Date: February 19, 2015
Author: Mark Hayes

WRAP: Queen of the Lees holds firm


The world is breathing down her neck, but ISPS Handa Women’s Australian Open leader Ilhee Lee has a bigger mission in mind.

She wants to be the highest ranked Lee in this world-class field.

So joked the Korean 26-year-old after a blemish-free 68 left her at five under and a one-shot leader from boom Thai teenager Ariya Jutanugarn, with world No.1 Lydia Ko a shot further back in a tie for third.

But there are 49 players at one over or better on a jam-packed leaderboard that features several Australians including Katherine Kirk (-1), Rebecca Artis (-1), Karrie Webb (E) and comeback queen Rachel Hetherington (E).

Boom Perth prospect Minjee Lee finished at three over, yet remained in the news as one of the targets of the quirky leader.

The delightful Korean, winner of the 2013 Bahamas Classic on the LPGA Tour, said she wanted to become as famous as some of her supremely talented countrywomen.

But more, she had an odd goal that suddenly seems very achievable.

“I think there are (five) Lees in the field this week. They’re not all from Korea, but still, lots of Lees. I want to be the most famous Lee, that’s my goal.”

Lee has led just once after the first round of an LPGA Tour event – in Malaysia in 2013 when she finished third.

Lee said she only made a late decision to come to Melbourne after her coach, World Golf Hall of Fame member Sandra Haynie, convinced her she had the game to contend on a course that claimed her before the cut in her only previous Sandbelt appearance in 2012.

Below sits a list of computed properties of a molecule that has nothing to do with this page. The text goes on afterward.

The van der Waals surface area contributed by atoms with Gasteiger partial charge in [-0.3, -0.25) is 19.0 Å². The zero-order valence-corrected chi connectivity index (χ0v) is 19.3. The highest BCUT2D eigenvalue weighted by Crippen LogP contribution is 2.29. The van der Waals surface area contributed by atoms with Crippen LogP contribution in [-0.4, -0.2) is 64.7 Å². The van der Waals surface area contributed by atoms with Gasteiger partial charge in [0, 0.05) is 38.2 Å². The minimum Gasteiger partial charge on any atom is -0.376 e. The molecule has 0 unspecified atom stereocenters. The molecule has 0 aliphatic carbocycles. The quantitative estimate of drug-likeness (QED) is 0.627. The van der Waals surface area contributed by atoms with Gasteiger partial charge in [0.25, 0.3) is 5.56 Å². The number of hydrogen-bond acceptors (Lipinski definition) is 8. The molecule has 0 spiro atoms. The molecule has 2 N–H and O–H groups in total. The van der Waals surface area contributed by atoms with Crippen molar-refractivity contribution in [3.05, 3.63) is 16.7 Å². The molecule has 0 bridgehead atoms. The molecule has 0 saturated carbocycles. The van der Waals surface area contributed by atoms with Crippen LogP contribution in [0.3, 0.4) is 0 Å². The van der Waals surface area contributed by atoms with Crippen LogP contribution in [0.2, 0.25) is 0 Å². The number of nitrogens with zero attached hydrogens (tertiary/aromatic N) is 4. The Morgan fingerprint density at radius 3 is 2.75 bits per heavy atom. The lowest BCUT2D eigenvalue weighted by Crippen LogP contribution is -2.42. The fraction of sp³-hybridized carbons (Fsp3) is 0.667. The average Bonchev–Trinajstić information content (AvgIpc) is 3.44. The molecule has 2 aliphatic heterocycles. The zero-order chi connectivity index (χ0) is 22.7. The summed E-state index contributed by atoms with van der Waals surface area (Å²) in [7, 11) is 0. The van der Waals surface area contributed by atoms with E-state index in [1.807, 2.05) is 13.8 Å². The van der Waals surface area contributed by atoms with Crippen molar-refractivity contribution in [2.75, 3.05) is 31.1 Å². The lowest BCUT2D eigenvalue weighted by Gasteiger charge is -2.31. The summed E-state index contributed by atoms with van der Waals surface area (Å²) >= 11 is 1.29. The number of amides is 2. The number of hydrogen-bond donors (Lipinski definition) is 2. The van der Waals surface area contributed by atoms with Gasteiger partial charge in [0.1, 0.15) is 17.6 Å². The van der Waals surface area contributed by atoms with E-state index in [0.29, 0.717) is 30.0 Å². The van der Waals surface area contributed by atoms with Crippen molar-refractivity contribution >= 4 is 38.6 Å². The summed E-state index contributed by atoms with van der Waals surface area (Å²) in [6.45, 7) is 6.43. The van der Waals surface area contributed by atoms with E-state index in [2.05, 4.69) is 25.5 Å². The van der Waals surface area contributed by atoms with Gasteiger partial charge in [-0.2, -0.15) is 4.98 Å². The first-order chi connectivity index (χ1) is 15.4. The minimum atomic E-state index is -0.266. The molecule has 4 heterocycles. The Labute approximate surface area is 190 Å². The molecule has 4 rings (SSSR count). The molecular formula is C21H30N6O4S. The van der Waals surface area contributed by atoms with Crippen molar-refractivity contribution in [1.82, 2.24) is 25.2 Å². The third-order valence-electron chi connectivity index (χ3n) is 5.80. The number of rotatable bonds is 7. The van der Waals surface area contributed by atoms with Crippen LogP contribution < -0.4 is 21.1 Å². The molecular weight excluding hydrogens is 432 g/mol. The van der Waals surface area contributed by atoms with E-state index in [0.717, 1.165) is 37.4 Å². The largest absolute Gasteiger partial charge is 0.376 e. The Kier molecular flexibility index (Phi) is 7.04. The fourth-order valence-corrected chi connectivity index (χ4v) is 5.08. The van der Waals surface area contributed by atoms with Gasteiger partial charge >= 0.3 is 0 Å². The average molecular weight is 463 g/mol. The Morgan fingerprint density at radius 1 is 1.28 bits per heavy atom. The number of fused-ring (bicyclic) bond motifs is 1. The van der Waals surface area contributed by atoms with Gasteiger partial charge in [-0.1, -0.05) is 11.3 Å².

“It’s good to see how improved my golf is this year … because I was here in 2012 (and) how I see the golf course at that time and now (is) totally different,” she said.

“It’s really, really fun to see how much I improved since then.”

Pressed as to what had changed in her mind. Lee smiled and said: “The thirteenth hole (the 3rdon Royal Melbourne’s West Course), that hole in 2012 (was) very narrow and tough, but now I can see big fairway.”

“I (now) see the right thing first, I see how I manage the golf course better and then my drive’s better than then and swing’s got better, putting’s better, everything’s much better than that time.”

Ko battled a persistent cough to loom large, but Jutanugarn possibly overshadowed the Kiwi sensation.

At 19 and in an injury-interrupted career, the Thai star has never finished worse than 11th in seven previous LPGA Tour starts and has the power game to help tame Royal Melbourne’s par fives.